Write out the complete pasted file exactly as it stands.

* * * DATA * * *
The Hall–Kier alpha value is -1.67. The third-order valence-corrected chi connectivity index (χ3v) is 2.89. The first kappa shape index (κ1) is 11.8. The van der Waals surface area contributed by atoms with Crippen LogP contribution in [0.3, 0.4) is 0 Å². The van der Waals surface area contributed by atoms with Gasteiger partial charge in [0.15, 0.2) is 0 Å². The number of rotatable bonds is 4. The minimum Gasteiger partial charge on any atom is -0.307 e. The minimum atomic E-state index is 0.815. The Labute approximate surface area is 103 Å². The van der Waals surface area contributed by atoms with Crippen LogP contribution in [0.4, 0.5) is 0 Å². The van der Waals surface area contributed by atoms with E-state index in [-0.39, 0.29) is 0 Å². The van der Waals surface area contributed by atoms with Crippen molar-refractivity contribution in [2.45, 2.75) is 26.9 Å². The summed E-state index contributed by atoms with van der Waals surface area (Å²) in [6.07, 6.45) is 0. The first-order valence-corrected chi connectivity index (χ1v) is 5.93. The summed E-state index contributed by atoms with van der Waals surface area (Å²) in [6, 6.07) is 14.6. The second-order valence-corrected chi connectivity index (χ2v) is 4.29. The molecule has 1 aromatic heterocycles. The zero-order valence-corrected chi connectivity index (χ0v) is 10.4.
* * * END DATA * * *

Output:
The Hall–Kier alpha value is -1.67. The third-order valence-corrected chi connectivity index (χ3v) is 2.89. The first kappa shape index (κ1) is 11.8. The van der Waals surface area contributed by atoms with Crippen LogP contribution in [0.3, 0.4) is 0 Å². The van der Waals surface area contributed by atoms with Gasteiger partial charge in [0.15, 0.2) is 0 Å². The number of rotatable bonds is 4. The minimum Gasteiger partial charge on any atom is -0.307 e. The minimum atomic E-state index is 0.815. The Labute approximate surface area is 103 Å². The van der Waals surface area contributed by atoms with Crippen LogP contribution in [0.4, 0.5) is 0 Å². The van der Waals surface area contributed by atoms with E-state index in [-0.39, 0.29) is 0 Å². The van der Waals surface area contributed by atoms with Crippen molar-refractivity contribution in [2.45, 2.75) is 26.9 Å². The summed E-state index contributed by atoms with van der Waals surface area (Å²) in [6.07, 6.45) is 0. The first-order valence-corrected chi connectivity index (χ1v) is 5.93. The summed E-state index contributed by atoms with van der Waals surface area (Å²) in [6, 6.07) is 14.6. The second-order valence-corrected chi connectivity index (χ2v) is 4.29. The molecule has 1 aromatic heterocycles. The zero-order valence-corrected chi connectivity index (χ0v) is 10.4.